Record heat wave hits Alaska

Baked Alaska is taking on a new meaning this week. Temperatures in Anchorage, the country's northernmost city with a population of more than 250,000, reached the 80s and are expected to remain high through the weekend.

Meteorologists say the jet stream, a big river of air high above Earth that dictates much of the weather for the Northern Hemisphere, is causing the unseasonably high temperatures. The jet stream has been unusually erratic the past few years. They blame it for everything from snowstorms in May to the path of Superstorm Sandy.

The jet stream usually rushes rapidly from west to east in a mostly straight direction. But lately it's been wobbling and weaving like a drunken driver, wreaking havoc as it goes. The more the jet stream undulates north and south, the more changeable and extreme the weather.

"I've been doing meteorology for 30 years and the jet stream the last three years has done stuff I've never seen," said Jeff Masters, meteorology director at the private service Weather Underground. "The fact that the jet stream is unusual could be an indicator of something. I'm not saying we know what it is."

Right now, wind patterns in Alaska are carrying air in from the south and southeast. The state's all-time record high was set on Tuesday in Talkeetna, when temperatures spiked at 96 degrees. The small town's previous high was 91 degrees. In the town of McGrath, temperatures reached 94 degrees. Just a few weeks ago, McGrath residents had to bundle up as temperatures dipped to 15 degrees in May.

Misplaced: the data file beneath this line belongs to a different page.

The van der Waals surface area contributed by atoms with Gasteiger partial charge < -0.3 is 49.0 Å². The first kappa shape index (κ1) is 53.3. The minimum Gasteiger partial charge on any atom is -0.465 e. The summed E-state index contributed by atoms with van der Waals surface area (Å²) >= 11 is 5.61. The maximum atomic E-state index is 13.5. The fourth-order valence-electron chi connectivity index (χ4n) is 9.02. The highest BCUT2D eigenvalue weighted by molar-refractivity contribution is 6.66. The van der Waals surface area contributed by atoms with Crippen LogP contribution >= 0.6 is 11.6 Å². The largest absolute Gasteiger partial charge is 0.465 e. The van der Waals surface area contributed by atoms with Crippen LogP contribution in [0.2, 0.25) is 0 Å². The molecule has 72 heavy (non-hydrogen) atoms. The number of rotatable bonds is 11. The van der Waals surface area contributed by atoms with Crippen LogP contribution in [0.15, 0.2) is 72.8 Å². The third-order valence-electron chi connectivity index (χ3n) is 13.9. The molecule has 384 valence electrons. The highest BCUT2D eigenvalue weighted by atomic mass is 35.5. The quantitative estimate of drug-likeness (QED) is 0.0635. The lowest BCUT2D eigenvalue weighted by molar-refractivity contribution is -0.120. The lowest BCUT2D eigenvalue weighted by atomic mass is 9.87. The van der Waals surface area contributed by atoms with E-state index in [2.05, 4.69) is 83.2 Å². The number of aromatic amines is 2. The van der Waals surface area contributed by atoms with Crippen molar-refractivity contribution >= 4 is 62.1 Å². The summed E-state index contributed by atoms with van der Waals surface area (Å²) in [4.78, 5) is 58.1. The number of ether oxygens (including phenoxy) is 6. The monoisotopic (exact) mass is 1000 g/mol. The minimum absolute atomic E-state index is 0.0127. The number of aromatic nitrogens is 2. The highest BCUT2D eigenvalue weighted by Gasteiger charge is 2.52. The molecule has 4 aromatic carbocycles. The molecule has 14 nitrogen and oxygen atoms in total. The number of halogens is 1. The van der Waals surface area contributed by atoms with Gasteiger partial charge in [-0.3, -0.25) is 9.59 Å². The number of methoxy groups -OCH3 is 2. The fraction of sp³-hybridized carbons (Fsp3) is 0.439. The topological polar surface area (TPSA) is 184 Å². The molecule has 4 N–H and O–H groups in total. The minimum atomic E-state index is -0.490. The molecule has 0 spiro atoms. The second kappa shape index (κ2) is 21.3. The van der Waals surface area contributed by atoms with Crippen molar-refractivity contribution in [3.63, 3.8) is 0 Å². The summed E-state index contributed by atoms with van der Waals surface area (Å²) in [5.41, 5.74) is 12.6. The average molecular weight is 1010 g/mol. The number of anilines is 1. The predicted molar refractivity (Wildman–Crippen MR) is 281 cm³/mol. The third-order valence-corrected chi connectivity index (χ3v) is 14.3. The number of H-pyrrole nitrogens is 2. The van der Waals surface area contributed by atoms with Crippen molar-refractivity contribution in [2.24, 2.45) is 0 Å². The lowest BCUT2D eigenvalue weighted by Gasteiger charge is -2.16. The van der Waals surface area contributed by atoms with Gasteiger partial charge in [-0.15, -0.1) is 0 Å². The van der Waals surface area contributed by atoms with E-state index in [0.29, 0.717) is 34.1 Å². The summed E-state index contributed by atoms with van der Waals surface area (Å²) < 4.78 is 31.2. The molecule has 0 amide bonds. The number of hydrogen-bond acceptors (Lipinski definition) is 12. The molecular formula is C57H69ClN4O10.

There is one plus-side to the heat. Fairbanks resident Victoria Smith, 25, says its keeping the usual clouds of mosquitoes at bay, at least during the day. Smith added that her office at the University of Alaska, Fairbanks, is like a sauna. "If it wasn't for the fan next to me," she said in an email, "I'd be a gonner."

Fellow Fairbanks resident Meredith Lanis is making the most of the warm temperatures while they last. "I'm reveling in the heat and enjoying every minute," she said.

Reuters reports that local residents are flocking to the lakes and community pools to escape the heat, and they aren't the only ones looking to cool off -- in Anchorage, a moose invaded a kiddie pool, and others have been spotted around lawn sprinklers. Owners of pet reptiles, meanwhile, have been bringing their lizards and iguanas outdoors to enjoy the rare heat. Normally, they cannot withstand the cool Alaska temperatures.

The high temperatures have allowed wildfires to rapidly spread across the state, because the brush is drier than usual. When struck by lightning, it quickly bursts into flames.

Experts have mixed opinions on what is causing such variation in the jet stream.

Rutgers University climate scientist Jennifer Francis is in the camp that thinks climate change is probably playing a role in this.

"It's been just a crazy fall and winter and spring all along, following a very abnormal sea ice condition in the Arctic," Francis said, noting that last year set a record low for summer sea ice in the Arctic. "It's possible what we're seeing in this unusual weather is all connected."